ROCKINGHAM COUNTY, Va. (WHSV) — Rockingham County became the latest locality in Virginia to declare itself a Second Amendment sanctuary on Wednesday night.
In a unanimous vote, the Rockingham County Board of Supervisors passed a resolution, similar to that which has been passed by more than 60 other localities, in support of their citizens' Second Amendment rights.
The vote came after a public comment period was held at Spotswood High School on Wednesday night. The meeting was packed with thousands of supporters of the decision. The large majority of speakers supported the resolution, while some spoke against it.
Overall, there were over 3,000 people in attendance.
Before and during the hearing, there were significant traffic delays in the area around the high school, with some people reporting that it took them at least 45 minutes just to get into the school parking lot.
More than dozen people spoke, before the board announced they had made a decision, hoping the resolution would put political pressure on Democratic lawmakers in Richmond who have made clear they want to put in place stricter gun laws in Virginia.
Those laws include universal background checks, banning any magazines that hold more than ten rounds, red flag laws, and more.
"In the words of a very intelligent, but defeated admiral, I am afraid we have done nothing but awaken a sleeping giant and fill him with great resolve. For that is exactly what they have done. Next election, we patriots of Virginia in Rockingham County will not forget that we will vote for that. God bless America and may his hand protect you and the Constitution," said one Rockingham County citizen.
According to the resolution, the Board of Supervisors "expresses its continuing intent to uphold, support and defend all rights protected and guaranteed by the Constitution of the Commonwealth of Virginia and the Constitution of the United States."
Rockingham County's decision on Wednesday followed multiple similar decisions throughout the area.
In the Shenandoah Valley, Shenandoah County, Page County, and Augusta County had already voted to adopt similar resolutions in recent weeks. A number of towns, including Grottoes, Strasburg, and Stanley have also held their own votes to adopt similar resolutions.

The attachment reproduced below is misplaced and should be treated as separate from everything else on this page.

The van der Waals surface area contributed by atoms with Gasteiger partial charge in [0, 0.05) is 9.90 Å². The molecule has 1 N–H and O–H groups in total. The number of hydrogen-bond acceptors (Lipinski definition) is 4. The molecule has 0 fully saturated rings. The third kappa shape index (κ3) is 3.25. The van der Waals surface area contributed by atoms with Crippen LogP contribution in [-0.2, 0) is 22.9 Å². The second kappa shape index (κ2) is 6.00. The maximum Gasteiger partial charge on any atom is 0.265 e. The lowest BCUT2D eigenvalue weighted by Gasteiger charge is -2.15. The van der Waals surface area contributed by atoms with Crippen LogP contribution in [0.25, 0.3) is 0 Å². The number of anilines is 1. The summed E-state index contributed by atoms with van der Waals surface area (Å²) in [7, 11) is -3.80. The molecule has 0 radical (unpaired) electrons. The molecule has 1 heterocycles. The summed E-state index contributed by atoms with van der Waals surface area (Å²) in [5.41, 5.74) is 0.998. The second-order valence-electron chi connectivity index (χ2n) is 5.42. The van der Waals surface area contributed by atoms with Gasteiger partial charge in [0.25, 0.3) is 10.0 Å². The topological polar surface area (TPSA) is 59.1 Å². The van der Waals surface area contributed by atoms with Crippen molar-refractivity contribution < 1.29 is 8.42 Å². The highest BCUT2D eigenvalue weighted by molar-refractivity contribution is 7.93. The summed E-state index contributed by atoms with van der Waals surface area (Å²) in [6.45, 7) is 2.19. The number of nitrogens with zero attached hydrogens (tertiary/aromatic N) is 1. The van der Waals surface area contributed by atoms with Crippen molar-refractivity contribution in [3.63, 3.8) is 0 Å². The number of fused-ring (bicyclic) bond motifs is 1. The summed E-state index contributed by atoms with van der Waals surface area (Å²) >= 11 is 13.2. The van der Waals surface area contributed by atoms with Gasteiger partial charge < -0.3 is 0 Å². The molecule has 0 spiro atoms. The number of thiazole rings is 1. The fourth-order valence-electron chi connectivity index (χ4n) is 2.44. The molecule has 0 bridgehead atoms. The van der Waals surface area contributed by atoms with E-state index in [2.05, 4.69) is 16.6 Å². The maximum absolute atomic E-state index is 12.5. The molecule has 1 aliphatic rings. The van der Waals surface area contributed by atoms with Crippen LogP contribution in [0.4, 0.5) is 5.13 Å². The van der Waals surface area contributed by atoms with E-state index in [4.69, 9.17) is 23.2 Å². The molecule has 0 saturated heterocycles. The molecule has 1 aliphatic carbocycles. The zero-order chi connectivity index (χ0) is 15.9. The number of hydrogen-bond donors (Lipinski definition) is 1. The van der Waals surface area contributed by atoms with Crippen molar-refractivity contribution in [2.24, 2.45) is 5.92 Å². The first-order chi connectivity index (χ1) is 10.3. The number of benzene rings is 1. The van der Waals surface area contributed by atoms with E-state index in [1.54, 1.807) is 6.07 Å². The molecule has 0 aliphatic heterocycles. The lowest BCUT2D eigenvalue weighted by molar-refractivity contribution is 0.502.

The city of Staunton is not planning a specific hearing on the topic, but the city's sheriff recently called on the public to attend an upcoming city council meeting to make their voices heard.
Many other localities are still in the process of discussing taking the step.
The concept of becoming a Second Amendment Sanctuary is essentially one in which counties, cities, or towns vote to adopt a resolution declaring their intent that public tax money in their jurisdiction not be used for any measures that violate the Second Amendment.
The movement began shortly after the election earlier this month in which Democrats won full control of the Virginia General Assembly for the first time in decades.
Many people in areas that voted along conservative lines believe that their constitutional rights may be threatened under a Democratic-controlled legislature.
Not many bills have been filed for Virginia's 2020 session yet, but one gun control bill has been proposed by a Democrat that's created a stir on social media and pushed the conversation on guns: SB 16, which would make it a Class 1 misdemeanor "to import, sell, barter, or transfer any firearm magazine designed to hold more than 10 rounds of ammunition" and expand the definition of "assault firearm" under Virginia law, prohibiting anyone from possessing a gun that meets the new definition of "assault firearm." Possessing or transporting a gun under the new definition of an "assault firearm" would become a Class 6 felony.
Senate Bill 18 would raise the age for purchasing a firearm in Virginia to 21 and require mandatory background checks for any transfer of firearms, instructing State Police to establish a process for people to obtain the background checks.
To counter possible gun control laws, the concept of becoming a 'Second Amendment sanctuary' means that a county expresses its intent that its public funds not be used to restrict Second Amendment rights.
The resolutions aren't legally binding, and any challenge that would result to laws passed next year would go to the courts, but the resolutions put forth a public stance on behalf of counties' or cities' citizens.
Governor Ralph Northam has made it clear that he still plans to push for more gun laws in the commonwealth now that Democrats hold the majority in the General Assembly.